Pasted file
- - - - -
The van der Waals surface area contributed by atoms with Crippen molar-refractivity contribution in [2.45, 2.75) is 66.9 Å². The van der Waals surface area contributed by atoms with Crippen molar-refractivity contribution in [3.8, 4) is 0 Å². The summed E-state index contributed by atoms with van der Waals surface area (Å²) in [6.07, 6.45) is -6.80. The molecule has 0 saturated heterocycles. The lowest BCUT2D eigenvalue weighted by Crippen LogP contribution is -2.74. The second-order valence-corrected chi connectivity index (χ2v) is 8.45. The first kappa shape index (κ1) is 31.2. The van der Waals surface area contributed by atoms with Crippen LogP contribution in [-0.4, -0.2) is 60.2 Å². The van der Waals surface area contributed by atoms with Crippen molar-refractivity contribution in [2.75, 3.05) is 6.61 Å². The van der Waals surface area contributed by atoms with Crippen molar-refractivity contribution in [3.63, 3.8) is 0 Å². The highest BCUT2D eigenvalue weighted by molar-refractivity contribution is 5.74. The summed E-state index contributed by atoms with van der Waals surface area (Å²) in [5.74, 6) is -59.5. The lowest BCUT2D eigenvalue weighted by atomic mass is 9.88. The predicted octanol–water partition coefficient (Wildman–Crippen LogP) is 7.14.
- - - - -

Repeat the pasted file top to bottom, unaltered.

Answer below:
The van der Waals surface area contributed by atoms with Crippen molar-refractivity contribution in [2.45, 2.75) is 66.9 Å². The van der Waals surface area contributed by atoms with Crippen molar-refractivity contribution in [3.8, 4) is 0 Å². The summed E-state index contributed by atoms with van der Waals surface area (Å²) in [6.07, 6.45) is -6.80. The molecule has 0 saturated heterocycles. The lowest BCUT2D eigenvalue weighted by Crippen LogP contribution is -2.74. The second-order valence-corrected chi connectivity index (χ2v) is 8.45. The first kappa shape index (κ1) is 31.2. The van der Waals surface area contributed by atoms with Crippen LogP contribution in [-0.4, -0.2) is 60.2 Å². The van der Waals surface area contributed by atoms with Crippen molar-refractivity contribution in [2.75, 3.05) is 6.61 Å². The van der Waals surface area contributed by atoms with Crippen molar-refractivity contribution in [3.63, 3.8) is 0 Å². The highest BCUT2D eigenvalue weighted by molar-refractivity contribution is 5.74. The summed E-state index contributed by atoms with van der Waals surface area (Å²) in [5.74, 6) is -59.5. The lowest BCUT2D eigenvalue weighted by atomic mass is 9.88. The predicted octanol–water partition coefficient (Wildman–Crippen LogP) is 7.14.